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28) When the installation is completed with success, click Close

 

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29) Go to your desktop, were you will see two new icons. Double click the Microsoft Azure Backup server icon to launch MABS

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Now you’re ready to start backing up with MABS. Have fun and till next time!

Wim Matthyssen (@wmatthyssen)

Step by step: How to connect SCAC 2012 R2 to SCVMM 2012 R2 and Microsoft Azure

10:43 am in Azure, Cloud, hybrid cloud, Private Cloud, Public Cloud, SCAC 2012 R2, SCVMM 2012 R2 by Wim Matthyssen

11-02-2016 16-14-33What’s a System Center App Controller (SCAC) server without a connection to System Center Virtual Machine Manager (SCVMM) or Microsoft Azure … right nothing! That’s why in this blog post I will show you how you can connect your SCAC server to your private (SCVMM) and public cloud (Microsoft Azure) environments.

Before we start some things to keep in mind:

To connect SCAC to SCVMM, complete these steps:

1) Open the SCAC web portal, expand Settings and click Connections. On het menu bar, click Connect and select SCVMM

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2) In the Add a new VMM connection screen, enter a Connection name (this is the name the user sees), a Description, the SCVMM server name in FQDN format, and the TCP port of that same SCVMM server (default is 8100). Check the “Automatically import SSL Certificates” check box if you plan to copy files and templates to and from SCVMM libraries (this option is recommend). Click OK

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3) SCAC establishes the connection and begins a session with the SCVMM server. You can follow the completion in the Jobs section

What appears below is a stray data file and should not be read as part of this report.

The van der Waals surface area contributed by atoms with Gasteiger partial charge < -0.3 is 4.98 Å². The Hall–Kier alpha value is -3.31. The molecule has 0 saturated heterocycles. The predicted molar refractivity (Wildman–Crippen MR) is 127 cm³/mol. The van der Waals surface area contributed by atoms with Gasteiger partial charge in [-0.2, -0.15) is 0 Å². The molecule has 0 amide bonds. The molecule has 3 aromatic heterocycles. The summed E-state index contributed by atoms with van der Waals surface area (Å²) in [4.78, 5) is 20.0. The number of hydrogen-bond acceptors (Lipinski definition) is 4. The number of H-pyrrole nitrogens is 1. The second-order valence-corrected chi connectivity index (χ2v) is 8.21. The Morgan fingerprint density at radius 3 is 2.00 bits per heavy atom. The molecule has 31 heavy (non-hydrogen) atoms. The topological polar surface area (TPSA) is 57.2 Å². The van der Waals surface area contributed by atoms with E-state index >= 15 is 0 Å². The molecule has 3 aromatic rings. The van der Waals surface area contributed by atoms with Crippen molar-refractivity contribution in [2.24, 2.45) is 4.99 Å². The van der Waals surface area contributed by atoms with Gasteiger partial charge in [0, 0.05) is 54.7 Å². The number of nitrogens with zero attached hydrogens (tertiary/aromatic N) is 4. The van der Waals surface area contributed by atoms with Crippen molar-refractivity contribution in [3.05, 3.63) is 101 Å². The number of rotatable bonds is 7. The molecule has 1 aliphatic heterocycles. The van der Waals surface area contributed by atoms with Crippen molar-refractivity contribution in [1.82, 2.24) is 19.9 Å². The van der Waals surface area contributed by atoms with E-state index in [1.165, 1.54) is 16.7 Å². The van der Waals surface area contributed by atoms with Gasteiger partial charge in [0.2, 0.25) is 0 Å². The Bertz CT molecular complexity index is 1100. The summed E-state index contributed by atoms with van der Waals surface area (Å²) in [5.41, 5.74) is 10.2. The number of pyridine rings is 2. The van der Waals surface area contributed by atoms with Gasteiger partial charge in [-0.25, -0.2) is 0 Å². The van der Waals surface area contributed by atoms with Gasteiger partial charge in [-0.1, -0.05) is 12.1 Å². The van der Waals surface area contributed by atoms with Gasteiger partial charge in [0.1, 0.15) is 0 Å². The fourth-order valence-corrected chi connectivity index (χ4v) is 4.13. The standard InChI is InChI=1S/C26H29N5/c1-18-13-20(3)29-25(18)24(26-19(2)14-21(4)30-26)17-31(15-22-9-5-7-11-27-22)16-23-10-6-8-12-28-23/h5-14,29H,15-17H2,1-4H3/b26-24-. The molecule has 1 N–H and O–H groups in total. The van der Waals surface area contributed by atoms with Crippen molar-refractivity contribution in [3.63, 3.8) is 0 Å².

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4) If all is setup without any errors, you will be able to connect to your different on premise Clouds and Virtual Machines (VMs)

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To connect SCAC to your Azure Subscription, complete these steps:

1) To create the Self-Signed Certificate open up the IIS Manager on the SCAC server. Double-click on Server Certificates

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2) In the Actions pane select Create Self-Signed Certificate

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3) Name the certificate (in my example AzureSCACCert) and click OK

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4) Now we need to export this certificate as a .pfx file. To do so, right-click on the certificate and choose Export…

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5) Choose a file name, a location and set a password. If all is filled in click OK

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6) In my example the .pfx file is created under the C: root

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7) Now open run an type mmc and add the Certificates Snap in for the “Local Computer Account”

 

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8) Go to Personal, right-click Certificates and under All Tasks select Import…

 

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9) Follow all steps to import the .pfx file (AzureSCACCert) in the personal certificate store

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10) To generate the .cer file by right clicking on the certificate, and under All Tasks, select Export

 

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11) Use the defaults trough the wizard, as file name I used AzureSCAC.cer and as location C: At the end of the wizard press Finish

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12) As a next step we need to upload the .cer file to Azure. To do so logon into your subscription in the classic portal (https://manage.windowsazure.com). When logged on, select Settings at the bottom left, select MANAGEMNT CERTIFICATES and finally select Upload at the bottom